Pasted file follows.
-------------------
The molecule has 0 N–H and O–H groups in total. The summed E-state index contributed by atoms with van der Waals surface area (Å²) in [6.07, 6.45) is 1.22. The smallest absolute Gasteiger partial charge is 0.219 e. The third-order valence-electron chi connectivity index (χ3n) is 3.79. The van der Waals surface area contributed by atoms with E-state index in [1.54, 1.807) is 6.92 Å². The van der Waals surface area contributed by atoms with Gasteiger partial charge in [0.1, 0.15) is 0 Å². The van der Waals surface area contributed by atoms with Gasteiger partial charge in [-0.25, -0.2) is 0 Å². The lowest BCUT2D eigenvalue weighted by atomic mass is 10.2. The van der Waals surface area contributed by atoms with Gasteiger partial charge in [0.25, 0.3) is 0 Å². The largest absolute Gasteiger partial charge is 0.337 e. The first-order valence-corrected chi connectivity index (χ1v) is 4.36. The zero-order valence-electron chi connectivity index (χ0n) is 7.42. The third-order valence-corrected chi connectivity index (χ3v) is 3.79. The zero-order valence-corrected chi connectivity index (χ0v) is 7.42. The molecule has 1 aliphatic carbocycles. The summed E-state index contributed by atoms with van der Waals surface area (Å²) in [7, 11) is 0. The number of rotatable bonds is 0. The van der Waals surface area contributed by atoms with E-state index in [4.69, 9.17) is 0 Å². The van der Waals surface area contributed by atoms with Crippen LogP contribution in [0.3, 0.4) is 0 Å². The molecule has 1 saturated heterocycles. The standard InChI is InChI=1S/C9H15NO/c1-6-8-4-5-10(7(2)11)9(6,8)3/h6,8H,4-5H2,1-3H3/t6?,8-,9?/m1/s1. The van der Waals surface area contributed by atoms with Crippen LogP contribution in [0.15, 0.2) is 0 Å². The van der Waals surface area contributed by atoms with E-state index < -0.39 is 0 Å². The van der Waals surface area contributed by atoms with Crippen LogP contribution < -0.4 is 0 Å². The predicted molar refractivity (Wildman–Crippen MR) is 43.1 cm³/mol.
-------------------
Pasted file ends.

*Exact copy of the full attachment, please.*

The molecule has 0 N–H and O–H groups in total. The summed E-state index contributed by atoms with van der Waals surface area (Å²) in [6.07, 6.45) is 1.22. The smallest absolute Gasteiger partial charge is 0.219 e. The third-order valence-electron chi connectivity index (χ3n) is 3.79. The van der Waals surface area contributed by atoms with E-state index in [1.54, 1.807) is 6.92 Å². The van der Waals surface area contributed by atoms with Gasteiger partial charge in [0.1, 0.15) is 0 Å². The van der Waals surface area contributed by atoms with Gasteiger partial charge in [-0.25, -0.2) is 0 Å². The lowest BCUT2D eigenvalue weighted by atomic mass is 10.2. The van der Waals surface area contributed by atoms with Gasteiger partial charge in [0.25, 0.3) is 0 Å². The largest absolute Gasteiger partial charge is 0.337 e. The first-order valence-corrected chi connectivity index (χ1v) is 4.36. The zero-order valence-electron chi connectivity index (χ0n) is 7.42. The third-order valence-corrected chi connectivity index (χ3v) is 3.79. The zero-order valence-corrected chi connectivity index (χ0v) is 7.42. The molecule has 1 aliphatic carbocycles. The summed E-state index contributed by atoms with van der Waals surface area (Å²) in [7, 11) is 0. The number of rotatable bonds is 0. The van der Waals surface area contributed by atoms with E-state index in [4.69, 9.17) is 0 Å². The van der Waals surface area contributed by atoms with Crippen LogP contribution in [0.3, 0.4) is 0 Å². The molecule has 1 saturated heterocycles. The standard InChI is InChI=1S/C9H15NO/c1-6-8-4-5-10(7(2)11)9(6,8)3/h6,8H,4-5H2,1-3H3/t6?,8-,9?/m1/s1. The van der Waals surface area contributed by atoms with Crippen LogP contribution in [0.15, 0.2) is 0 Å². The van der Waals surface area contributed by atoms with E-state index < -0.39 is 0 Å². The van der Waals surface area contributed by atoms with Crippen LogP contribution < -0.4 is 0 Å². The predicted molar refractivity (Wildman–Crippen MR) is 43.1 cm³/mol.